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above is spot on. He will bite her to tell her to fly away . To stay away , not not get wooed by another mate. Or displace aggression because he is frustrated.

It would be best to cage side by side. They can be out together. But go to their own cages st night. Should Really help improve things.

Maybe he is worse with you. Because sees you as just to irresistible!!! Worried you will steal his lady away
 
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lasmartinez

New member
Sep 5, 2021
3
2
Parrots
Coco
Chiquis
  • Thread Starter
  • Thread starter
  • #6
Hello there Lauren, welcome to the forums to you and your little flock!

I think you are correct in your assessment that this behavioural shift in Chiquis is related to hormonal changes and impending sexual maturity. Green cheeked conures (or GCCs) are a species known for a little something called “cage aggression” – in your situation I think Chiquis is becoming both rather possessive of Coco and of their cage, both of which he sees as his territory. I believe that the attacking of Coco that you are observing is a phenomenon called “displacement biting”, where Chiquis is telling Coco that she is his property and warning her that she should stay well away from you. I’m not sure that you would necessarily need to put Chiquis up for adoption, but I do believe that you will need to look into providing Coco with a separate cage for her safety. I observed quite similar behaviour between my cockatiels Fang (male) and Twinkle (female) quite a few years ago before we very sadly lost Twinkle to illness. Fang was much younger than Twinkle at the time, but the moment he reached sexual maturity he would chase her quite relentlessly around the house whenever she gave even the subtlest, “come hither” glance. Her cues were quite imperceptible to me, but would send Fang into a hormonally charged rage and he would pursue her to the point of exhaustion and attack me most aggressively indeed when I intervened. They always had separate cages though, and I would have to cage Twinkle for her own protection until Fang’s rampage had subsided.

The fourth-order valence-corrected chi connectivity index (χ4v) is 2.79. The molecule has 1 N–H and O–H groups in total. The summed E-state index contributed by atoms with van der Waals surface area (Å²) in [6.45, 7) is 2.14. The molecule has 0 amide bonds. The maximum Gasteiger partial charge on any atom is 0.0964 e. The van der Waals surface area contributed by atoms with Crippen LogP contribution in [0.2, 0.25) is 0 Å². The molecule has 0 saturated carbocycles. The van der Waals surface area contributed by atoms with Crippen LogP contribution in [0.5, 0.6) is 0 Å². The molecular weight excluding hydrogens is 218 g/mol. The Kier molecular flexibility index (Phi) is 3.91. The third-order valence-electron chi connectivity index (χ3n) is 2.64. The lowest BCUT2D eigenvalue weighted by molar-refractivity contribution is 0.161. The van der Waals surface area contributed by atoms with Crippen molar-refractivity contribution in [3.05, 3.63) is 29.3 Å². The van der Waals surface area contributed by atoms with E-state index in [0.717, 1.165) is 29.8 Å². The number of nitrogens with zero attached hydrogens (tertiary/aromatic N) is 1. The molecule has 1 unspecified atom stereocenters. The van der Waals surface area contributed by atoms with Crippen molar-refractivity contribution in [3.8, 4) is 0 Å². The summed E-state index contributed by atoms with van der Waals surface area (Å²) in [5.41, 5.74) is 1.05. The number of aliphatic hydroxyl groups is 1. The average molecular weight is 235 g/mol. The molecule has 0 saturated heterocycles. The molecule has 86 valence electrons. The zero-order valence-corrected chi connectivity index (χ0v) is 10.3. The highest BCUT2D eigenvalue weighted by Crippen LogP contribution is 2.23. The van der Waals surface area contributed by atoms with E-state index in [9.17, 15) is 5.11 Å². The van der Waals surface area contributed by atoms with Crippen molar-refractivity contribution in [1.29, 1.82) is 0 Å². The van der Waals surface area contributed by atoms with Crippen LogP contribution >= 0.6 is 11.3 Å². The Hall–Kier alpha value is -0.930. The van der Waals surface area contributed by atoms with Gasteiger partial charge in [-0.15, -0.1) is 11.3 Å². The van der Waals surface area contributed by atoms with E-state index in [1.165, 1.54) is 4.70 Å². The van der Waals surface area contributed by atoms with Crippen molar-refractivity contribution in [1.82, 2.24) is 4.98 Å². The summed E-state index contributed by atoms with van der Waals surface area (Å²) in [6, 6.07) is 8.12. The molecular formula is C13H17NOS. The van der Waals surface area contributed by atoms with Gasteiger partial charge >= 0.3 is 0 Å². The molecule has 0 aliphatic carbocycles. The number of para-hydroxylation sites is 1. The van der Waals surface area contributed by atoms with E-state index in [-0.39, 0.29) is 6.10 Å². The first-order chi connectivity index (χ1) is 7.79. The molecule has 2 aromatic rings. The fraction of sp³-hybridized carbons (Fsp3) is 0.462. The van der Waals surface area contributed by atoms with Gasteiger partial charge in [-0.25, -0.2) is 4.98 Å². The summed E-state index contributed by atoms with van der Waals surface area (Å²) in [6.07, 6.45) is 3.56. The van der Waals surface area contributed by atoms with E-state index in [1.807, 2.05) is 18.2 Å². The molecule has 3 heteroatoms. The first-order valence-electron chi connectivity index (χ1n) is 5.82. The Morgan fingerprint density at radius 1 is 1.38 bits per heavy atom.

I do believe that we too often keep parrots in too-close proximity in the domestic setting. If Coco and Chiquis were flying free in the wild, Coco would have the ability to fly off and escape Chiquis's aggression, and possibly even to find herself a happier bond with a different bird altogether. There is never any guarantee that two birds, whether they are the same species or totally different, will get along when they are caged together. I once had a budgie and a purple crowned lorikeet who shared a cage their entire lives, with hours and hours of free-range time every day of course. They were absolutely the very best of little buddies and did everything together, whereas my current budgie and lorikeet combo would be a total disaster if they were to share the same living space. I do think that when they live with us in the very artificial environments of our homes, that they need to have their own safe space to be able to retreat to.

Perhaps some other members might weigh in with their observations and I hope they do - parrot behaviour is a very complex and multi-layered subject and others may have different opinions. Even though there are many behaviours that are hard-wired into their brains, parrots are all still individuals and other owners may have differing viewpoints to mine. In the meantime I do think it’s best that you look into purchasing a separate cage for Coco. Your pair may be able to enjoy each other’s company outside the confines of a single cage, but I do think that Coco having her own safe space is essential to her safety.

Thank you again for joining, and I wish you the very best of luck with Coco and Chiquis! :)
They are locked in the cage when someone isn’t home. Otherwise it is open and they can fly and sit on their favorite spots. It makes us feel better that they aren’t lonely during the day and they are pretty content that way. Do you think it is safe to let them be alone during the day and separate them at night? Or is that counter productive?
 

LaManuka

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Personally I would have them housed in separate cages but have them side-by-side. My cockatiels always lived that way very happily - like your conures they had free range when someone was home to supervise, but had their own safe spaces at night. I think it was even more important that they weren't shut in together when I wasn't home and wasn't there to be able to break up a nasty squabble if it occurred. Much better to be safe than sorry in my opinion :)